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Mechanisms by Which Infectious Agents Induce Atherosclerosis and Other Diseases

Traditionally, it is assumed that infectious agents induce disease by direct tissue damage via secretion of toxins or different antigens, particularly myosin. These toxins directly or indirectly (via cytokines) may induce tissue damage and cause release of tissue antigens.[ 3-5] The presentation of self-tissue antigens (myosin) to T-Helper cells may result in T-Helper 1 response (cell mediated immunity) or in T-Helper 2 response (humoral immunity) against myosin in the form of IgG and IgM antibodies. This cellular and humoral immune attack to the self tissue (myosin) may result in autoimmune condition, such as myocarditis. (Figure 1)

How Bacteria or Virus Could Set the Stage for Myocarditis or Heart Attack

Additional studies have approached the pathogenesis of vascular disease from the inflammatory component caused by infectious agents. This is based on the fact that patients with acute myocardial infarction have long been recognized to have a high plasma concentration or count of markers of inflammation, such as an erythrocyte sedimentation rate, C-reactive protein, fibrinogen or white blood cell count.[ 3]

This mechanism of action, illustrating how bacteria or virus could set the stage for heart attack, is shown in Figure 1, as well. This figure shows how an infectious agent from diseased gums or the lungs can be taken up by macrophages and transferred to the bloodstream and arteries. When a macrophage burrows into the wall of a blood vessel to gobble up irritants such as LDL and oxidized LDL, it transfers the infectious agent(s) into the neighboring arterial cells. Infected arterial cells then attract more macrophages and other inflammatory responses, such as platelets, and then die. As a result, anti-platelet and endothelial cell antibodies are produced. If this vicious cycle of inflammation continues, it can result in fibrous lesions or plaque formation. When pieces of the plaque break loose, they can start blood clots and cause heart attack.[ 1-5]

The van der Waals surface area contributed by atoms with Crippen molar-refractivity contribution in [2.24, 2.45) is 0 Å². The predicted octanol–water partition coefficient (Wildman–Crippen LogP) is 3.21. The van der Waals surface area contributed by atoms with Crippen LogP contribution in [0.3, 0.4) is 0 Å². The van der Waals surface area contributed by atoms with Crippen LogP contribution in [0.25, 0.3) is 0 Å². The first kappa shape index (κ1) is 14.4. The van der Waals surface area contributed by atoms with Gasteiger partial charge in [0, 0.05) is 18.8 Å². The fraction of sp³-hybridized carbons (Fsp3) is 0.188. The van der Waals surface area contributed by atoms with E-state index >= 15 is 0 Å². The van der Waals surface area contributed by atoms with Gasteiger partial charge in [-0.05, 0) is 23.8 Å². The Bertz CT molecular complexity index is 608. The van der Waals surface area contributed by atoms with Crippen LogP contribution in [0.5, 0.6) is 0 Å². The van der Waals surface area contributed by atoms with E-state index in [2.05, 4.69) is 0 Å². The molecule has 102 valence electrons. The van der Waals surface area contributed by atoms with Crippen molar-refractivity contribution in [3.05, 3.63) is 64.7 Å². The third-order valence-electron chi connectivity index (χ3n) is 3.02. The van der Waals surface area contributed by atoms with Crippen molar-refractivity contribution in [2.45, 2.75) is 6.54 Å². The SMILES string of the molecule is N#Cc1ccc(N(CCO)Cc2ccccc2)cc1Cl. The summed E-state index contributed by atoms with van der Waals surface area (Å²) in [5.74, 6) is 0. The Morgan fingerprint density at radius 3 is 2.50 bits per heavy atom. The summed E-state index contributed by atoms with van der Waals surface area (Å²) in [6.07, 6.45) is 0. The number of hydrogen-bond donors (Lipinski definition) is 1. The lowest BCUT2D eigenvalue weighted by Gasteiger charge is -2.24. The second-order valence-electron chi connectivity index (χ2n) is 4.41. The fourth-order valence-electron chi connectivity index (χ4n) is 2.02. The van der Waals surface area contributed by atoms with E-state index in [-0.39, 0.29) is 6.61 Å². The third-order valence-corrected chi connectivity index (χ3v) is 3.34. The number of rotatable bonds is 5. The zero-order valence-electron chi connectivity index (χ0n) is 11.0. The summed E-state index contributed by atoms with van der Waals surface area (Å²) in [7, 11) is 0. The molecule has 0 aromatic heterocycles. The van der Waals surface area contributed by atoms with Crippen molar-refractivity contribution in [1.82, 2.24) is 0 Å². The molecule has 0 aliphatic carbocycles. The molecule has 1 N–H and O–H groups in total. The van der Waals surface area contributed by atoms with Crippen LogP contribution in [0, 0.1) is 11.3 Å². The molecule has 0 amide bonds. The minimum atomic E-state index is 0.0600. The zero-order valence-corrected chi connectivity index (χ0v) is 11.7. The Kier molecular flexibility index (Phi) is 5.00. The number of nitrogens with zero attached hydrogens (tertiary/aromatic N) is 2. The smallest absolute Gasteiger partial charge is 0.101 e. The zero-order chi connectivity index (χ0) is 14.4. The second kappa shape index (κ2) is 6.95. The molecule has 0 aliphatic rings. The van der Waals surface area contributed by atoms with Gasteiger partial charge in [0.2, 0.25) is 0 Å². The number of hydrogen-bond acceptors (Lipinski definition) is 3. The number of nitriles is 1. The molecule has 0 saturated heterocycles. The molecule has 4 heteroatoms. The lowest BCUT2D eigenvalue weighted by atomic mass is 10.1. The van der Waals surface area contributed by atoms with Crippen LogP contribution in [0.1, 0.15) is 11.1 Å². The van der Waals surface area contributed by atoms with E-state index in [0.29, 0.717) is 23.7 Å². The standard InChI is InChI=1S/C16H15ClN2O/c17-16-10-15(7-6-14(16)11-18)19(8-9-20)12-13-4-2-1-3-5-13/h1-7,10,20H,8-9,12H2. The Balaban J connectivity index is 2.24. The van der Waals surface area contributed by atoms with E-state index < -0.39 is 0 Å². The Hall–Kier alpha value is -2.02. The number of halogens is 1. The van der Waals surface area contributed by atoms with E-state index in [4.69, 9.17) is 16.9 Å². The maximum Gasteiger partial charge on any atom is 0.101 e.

These findings have direct relevance to the diagnosis and treatment of the many human diseases in which a microbial infection is linked. In fact, very recently, the American College of Cardiology issued a list of harmful pathogens as possible bacterial links in the disease process for heart and vascular failure. These pathogens may induce their pathologic responses through one of the above-mentioned mechanisms of action or by sharing mimicking epitope with pathogenic peptides. (Figure 2)

Possible Mechanisms of Triggering Autoimmune Response by Environmental Agents